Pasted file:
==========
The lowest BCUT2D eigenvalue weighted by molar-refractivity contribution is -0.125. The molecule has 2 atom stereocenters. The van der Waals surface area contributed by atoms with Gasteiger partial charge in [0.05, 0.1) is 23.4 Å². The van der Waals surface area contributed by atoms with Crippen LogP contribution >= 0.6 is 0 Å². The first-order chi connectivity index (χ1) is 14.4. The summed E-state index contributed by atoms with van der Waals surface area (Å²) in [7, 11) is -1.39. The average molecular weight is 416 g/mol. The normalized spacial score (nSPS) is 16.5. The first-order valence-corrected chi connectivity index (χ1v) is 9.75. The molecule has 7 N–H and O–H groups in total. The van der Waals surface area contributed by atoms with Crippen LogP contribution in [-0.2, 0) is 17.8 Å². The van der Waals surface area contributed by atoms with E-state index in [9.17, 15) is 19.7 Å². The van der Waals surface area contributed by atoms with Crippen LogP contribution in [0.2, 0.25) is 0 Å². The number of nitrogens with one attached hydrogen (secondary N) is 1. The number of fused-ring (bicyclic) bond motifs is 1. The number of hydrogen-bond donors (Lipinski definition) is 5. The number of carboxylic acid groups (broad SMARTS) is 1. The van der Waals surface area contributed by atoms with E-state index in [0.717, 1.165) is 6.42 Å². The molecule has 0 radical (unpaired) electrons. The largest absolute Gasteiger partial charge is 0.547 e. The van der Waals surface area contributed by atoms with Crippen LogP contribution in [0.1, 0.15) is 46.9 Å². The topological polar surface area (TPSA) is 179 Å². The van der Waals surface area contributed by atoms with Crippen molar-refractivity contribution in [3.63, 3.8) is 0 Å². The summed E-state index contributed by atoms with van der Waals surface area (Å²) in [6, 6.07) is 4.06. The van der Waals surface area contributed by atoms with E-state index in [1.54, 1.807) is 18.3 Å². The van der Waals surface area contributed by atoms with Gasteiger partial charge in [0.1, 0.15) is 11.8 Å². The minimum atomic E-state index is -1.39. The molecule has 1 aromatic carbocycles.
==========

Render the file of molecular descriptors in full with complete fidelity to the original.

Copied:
The lowest BCUT2D eigenvalue weighted by molar-refractivity contribution is -0.125. The molecule has 2 atom stereocenters. The van der Waals surface area contributed by atoms with Gasteiger partial charge in [0.05, 0.1) is 23.4 Å². The van der Waals surface area contributed by atoms with Crippen LogP contribution >= 0.6 is 0 Å². The first-order chi connectivity index (χ1) is 14.4. The summed E-state index contributed by atoms with van der Waals surface area (Å²) in [7, 11) is -1.39. The average molecular weight is 416 g/mol. The normalized spacial score (nSPS) is 16.5. The first-order valence-corrected chi connectivity index (χ1v) is 9.75. The molecule has 7 N–H and O–H groups in total. The van der Waals surface area contributed by atoms with Crippen LogP contribution in [-0.2, 0) is 17.8 Å². The van der Waals surface area contributed by atoms with E-state index in [9.17, 15) is 19.7 Å². The van der Waals surface area contributed by atoms with Crippen LogP contribution in [0.2, 0.25) is 0 Å². The number of nitrogens with one attached hydrogen (secondary N) is 1. The number of fused-ring (bicyclic) bond motifs is 1. The number of hydrogen-bond donors (Lipinski definition) is 5. The number of carboxylic acid groups (broad SMARTS) is 1. The van der Waals surface area contributed by atoms with E-state index in [0.717, 1.165) is 6.42 Å². The molecule has 0 radical (unpaired) electrons. The largest absolute Gasteiger partial charge is 0.547 e. The van der Waals surface area contributed by atoms with Crippen LogP contribution in [0.1, 0.15) is 46.9 Å². The topological polar surface area (TPSA) is 179 Å². The van der Waals surface area contributed by atoms with Crippen molar-refractivity contribution in [3.63, 3.8) is 0 Å². The summed E-state index contributed by atoms with van der Waals surface area (Å²) in [6, 6.07) is 4.06. The van der Waals surface area contributed by atoms with E-state index in [1.54, 1.807) is 18.3 Å². The van der Waals surface area contributed by atoms with Gasteiger partial charge in [0.1, 0.15) is 11.8 Å². The minimum atomic E-state index is -1.39. The molecule has 1 aromatic carbocycles.